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Music (Part 5)

Introducing The Dots...

Article from Sound International, October 1978

Would-be nuclear physicist Dave Stewart conjures up a few tunes for your wretched banjos and accordions. What a waste.

You are, I take it, by now thoroughly versed in the principles of rhythm which have been explained to you over the last two articles with laborious exactitude. In addition, I trust that you've earnestly continued to swot over the 2nd issue, which explained with dogged patience the names of the notes and their secret hiding-places on your instruments. By keeping a clear head, it should be possible for you to combine these two elements which I have generously taken the time and trouble to outline, and produce TUNES and MELODIES from you wretched banjos and accordions. I don't have to do this, you know. I could have been a nuclear physicist...

When you see a melody written down, the first symbol given is the clef.

is the treble clef [top],
the bass clef [bottom].

The next indication is the 'key signature' (if any). This tells you what sharps or flats are going to occur throughout the piece, which in turn tells you what key the piece is in. For example:

This example, a sharp sign on the F line, means that all Fs in the piece will be sharp unless contra-indicated by a 'natural' sign. A natural,

written in front of a note in the same way as a sharp or flat sign (b) cancels any previous instructions and makes the note its 'natural' self.

Another common key signature is

meaning that all Bs will be flat throughout the piece. Incidentally, the 'accidental' sign (ie sharp or flat) used in a key signature applies to the named note in any position on the stave — so

are all B flats!

The reason for using a key signature is that it saves having to write in the accidental each time it occurs. The only problem for the reader is then to remember that all Fs are sharp, all Bs and Es are flat, or whatever. However, this soon becomes second nature when the accidentals of each key are learnt.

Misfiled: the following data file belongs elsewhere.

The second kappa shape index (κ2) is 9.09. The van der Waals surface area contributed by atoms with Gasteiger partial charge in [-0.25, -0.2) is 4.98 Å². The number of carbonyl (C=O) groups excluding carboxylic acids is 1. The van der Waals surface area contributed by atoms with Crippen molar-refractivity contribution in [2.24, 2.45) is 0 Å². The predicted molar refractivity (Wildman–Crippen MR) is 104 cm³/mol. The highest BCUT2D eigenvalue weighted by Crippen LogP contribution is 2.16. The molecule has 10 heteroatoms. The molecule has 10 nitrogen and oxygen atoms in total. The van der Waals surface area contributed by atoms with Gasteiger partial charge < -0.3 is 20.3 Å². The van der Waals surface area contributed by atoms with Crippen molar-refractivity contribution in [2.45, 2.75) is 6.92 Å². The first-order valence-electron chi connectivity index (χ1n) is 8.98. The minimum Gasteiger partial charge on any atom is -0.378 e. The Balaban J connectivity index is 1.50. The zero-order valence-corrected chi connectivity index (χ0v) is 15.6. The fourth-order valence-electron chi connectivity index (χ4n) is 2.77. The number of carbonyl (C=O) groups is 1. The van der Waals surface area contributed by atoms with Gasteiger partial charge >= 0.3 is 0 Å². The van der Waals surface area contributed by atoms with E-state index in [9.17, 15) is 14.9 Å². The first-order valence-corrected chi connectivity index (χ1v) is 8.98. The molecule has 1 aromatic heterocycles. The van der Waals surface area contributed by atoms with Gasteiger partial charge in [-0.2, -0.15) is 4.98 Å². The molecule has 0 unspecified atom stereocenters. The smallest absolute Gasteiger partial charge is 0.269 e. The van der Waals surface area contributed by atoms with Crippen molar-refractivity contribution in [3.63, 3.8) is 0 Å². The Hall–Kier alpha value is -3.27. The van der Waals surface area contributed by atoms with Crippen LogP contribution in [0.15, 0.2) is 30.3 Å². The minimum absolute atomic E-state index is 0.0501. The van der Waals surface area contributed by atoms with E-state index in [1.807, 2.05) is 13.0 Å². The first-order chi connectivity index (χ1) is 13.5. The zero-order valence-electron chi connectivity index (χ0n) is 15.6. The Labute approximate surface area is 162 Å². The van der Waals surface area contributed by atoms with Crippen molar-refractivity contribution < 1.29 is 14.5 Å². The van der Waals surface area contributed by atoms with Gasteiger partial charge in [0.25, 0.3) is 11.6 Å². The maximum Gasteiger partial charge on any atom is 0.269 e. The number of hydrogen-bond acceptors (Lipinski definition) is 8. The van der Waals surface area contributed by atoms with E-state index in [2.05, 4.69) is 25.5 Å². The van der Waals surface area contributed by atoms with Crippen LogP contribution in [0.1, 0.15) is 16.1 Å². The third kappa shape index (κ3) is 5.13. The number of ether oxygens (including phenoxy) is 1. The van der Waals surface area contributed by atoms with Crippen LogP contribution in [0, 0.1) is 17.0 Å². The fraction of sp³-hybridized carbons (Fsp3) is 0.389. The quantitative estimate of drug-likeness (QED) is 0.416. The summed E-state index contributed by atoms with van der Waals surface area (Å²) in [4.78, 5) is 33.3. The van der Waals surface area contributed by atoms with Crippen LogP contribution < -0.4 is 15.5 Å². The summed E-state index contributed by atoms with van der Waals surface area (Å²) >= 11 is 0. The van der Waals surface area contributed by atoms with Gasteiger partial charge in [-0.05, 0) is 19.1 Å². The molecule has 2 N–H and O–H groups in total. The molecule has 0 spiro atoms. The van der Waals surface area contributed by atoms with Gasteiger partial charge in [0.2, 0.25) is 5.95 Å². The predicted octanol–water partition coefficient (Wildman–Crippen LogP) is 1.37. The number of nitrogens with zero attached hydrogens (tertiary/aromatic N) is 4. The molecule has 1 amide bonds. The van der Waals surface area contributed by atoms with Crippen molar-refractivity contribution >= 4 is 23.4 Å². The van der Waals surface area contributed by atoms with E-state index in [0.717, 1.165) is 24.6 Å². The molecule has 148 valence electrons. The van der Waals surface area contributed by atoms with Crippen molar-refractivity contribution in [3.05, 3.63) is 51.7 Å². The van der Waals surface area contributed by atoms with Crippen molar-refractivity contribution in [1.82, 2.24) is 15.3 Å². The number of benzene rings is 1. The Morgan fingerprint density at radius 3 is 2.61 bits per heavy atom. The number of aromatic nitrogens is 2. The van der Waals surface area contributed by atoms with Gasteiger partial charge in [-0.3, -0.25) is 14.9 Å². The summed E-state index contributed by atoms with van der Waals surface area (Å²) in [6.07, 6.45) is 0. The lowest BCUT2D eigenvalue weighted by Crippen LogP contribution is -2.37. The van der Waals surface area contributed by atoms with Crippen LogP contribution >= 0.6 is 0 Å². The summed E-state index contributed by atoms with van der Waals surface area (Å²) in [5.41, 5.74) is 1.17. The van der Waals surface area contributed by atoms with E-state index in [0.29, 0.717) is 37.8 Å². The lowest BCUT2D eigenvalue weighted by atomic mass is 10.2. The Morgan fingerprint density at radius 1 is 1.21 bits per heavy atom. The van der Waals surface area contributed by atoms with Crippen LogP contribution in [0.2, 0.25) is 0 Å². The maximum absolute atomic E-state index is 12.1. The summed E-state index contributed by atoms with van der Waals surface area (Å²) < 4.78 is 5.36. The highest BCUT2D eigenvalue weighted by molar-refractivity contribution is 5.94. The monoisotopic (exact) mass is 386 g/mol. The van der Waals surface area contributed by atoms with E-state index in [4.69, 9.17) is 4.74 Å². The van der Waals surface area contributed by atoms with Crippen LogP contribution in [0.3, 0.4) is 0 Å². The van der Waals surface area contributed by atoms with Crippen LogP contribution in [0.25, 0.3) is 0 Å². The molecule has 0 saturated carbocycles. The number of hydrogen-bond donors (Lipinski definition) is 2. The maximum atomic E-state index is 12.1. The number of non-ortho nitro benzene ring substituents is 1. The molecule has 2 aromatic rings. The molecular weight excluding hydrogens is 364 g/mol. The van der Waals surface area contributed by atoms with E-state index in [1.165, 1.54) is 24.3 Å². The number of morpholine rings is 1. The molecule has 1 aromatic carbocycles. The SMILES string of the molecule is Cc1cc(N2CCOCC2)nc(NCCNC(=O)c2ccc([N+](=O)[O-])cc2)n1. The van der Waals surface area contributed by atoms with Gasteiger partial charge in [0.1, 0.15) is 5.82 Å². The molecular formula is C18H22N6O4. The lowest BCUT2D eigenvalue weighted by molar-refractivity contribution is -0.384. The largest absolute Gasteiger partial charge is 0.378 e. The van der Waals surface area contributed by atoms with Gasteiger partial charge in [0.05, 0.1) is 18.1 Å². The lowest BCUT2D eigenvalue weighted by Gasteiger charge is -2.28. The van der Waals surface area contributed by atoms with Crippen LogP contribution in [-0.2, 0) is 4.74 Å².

signifies the key of G major. This has only one accidental, the F#. Try playing the eight notes of the G major scale on your Sootyphone, banjo, or Oberheim 8-voice polyphonic synthesiser:

Got it? These two accidentals:

signify the key of D major, the scale of which is:

A piece with no key signature indicated means one of two things; either it's in the key of C major, with no accidentals whatsoever-

or else it's the sort of piece where the key changes quite a lot, and the writer prefers to write in the accidentals as they occur. Here is a table of most of the major keys and the scales thereof:

Notice that in the keys of F#, C# and G# major some esoteric notes like E# , B# and Cb occur. Remember that E# = F, B# = C, and Cb = B! The reason for adopting what might seem a rather unnecessary accidental is to preserve the visual shape of the written scale.

is a far less satisfactory way of writing the scale of F# major than

because the 'shape' of the former is wrong. In order to satisfy the eye, a major scale when written down should look like

To achieve this smooth ascent, the note name has to change at each of the seven steps of the scale. Two Fs (one an Fnatural , the other an F#) at the end of the first example of the F# major scale gives a false sense of 'sameness' to the two notes and spoils the shape of the rising scale: E# and F# (although of course sounding exactly the same as Fnatural and F# ) are more obviously different notes... Think about it!